The Rising and Revisionism

Issue section: 

We should not let the legacy of the 1916 Easter Rising in Ireland be rewritten and repackaged by right wing historians.

Amid the carnage of the First World War Ireland struck a blow against empire. On Easter Monday 1916 about 1,600 men and women seized the centre of Dublin and declared an independent Irish Republic. A battle raged for six days, resulting in the eventual defeat of the insurgents and the destruction of substantial sections of the city. In the immediate aftermath 16 of the leaders were executed, and 3,500 people arrested and detained.

Interview: Fame and the Famine

Issue section: 

Star of the Sea, a great political novel set at the time of the Irish famine, has been a runaway bestseller. Author Joseph O'Connor spoke to Hazel Croft about its success and why he wrote the book.

Have you been surprised at the success of Star of the Sea? Why do you think it's been so popular?

I've been amazed at its success. I wouldn't have thought a book on such a subject would have been successful on a commercial level. I'd go so far as to say that I thought it would have been a book my career would have to recover from in sales terms. It was a book I wanted to write, but I didn't expect it to do well.

Let My Brothers Go

Issue section: 

Three Irish Republicans are facing a show trial in Colombia.

On 11 August 2001 my brother Niall Connolly was arrested at Bogota airport along with Jim Monaghan and Martin McCauley. Having visited an area ceded to the Revolutionary Armed Forces of Colombia (FARC) by the then Colombian president Andreas Pastrana as part of the now stalled Colombian peace process, the men were initially detained on suspicion of carrying false documentation. The three were then transferred to a military compound near the US embassy, where a number of forensic tests were carried out on their clothing and belongings.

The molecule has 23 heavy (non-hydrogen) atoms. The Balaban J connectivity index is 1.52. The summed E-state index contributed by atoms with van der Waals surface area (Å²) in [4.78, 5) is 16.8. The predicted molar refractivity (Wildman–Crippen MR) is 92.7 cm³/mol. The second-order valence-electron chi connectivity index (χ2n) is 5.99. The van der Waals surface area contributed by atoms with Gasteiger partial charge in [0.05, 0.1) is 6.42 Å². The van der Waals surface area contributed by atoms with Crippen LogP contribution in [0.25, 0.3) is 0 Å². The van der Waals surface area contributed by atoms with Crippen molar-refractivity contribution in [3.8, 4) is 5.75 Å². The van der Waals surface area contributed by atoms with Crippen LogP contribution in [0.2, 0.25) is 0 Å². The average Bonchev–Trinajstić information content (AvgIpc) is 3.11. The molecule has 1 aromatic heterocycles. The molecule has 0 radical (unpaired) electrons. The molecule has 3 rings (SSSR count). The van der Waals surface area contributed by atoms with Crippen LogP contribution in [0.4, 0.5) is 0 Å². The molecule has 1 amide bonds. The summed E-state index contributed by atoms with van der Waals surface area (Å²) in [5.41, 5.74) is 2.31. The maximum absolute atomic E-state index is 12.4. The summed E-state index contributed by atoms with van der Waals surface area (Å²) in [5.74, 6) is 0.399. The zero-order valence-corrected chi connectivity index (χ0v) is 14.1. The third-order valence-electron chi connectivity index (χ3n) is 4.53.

Choice over the Future

Issue section: 

Women are fighting for the right to choose in Ireland's abortion referendum.

As the politicians yet again drag the abortion question into the political limelight, it is worth reflecting on the startling contradictions confronting women in Ireland in 2002. The Celtic Tiger was virtually built on the contribution of vast numbers of working women. The resulting financial independence, albeit poorly paid, has brought independence in all sorts of other areas.


Subscribe to RSS - Ireland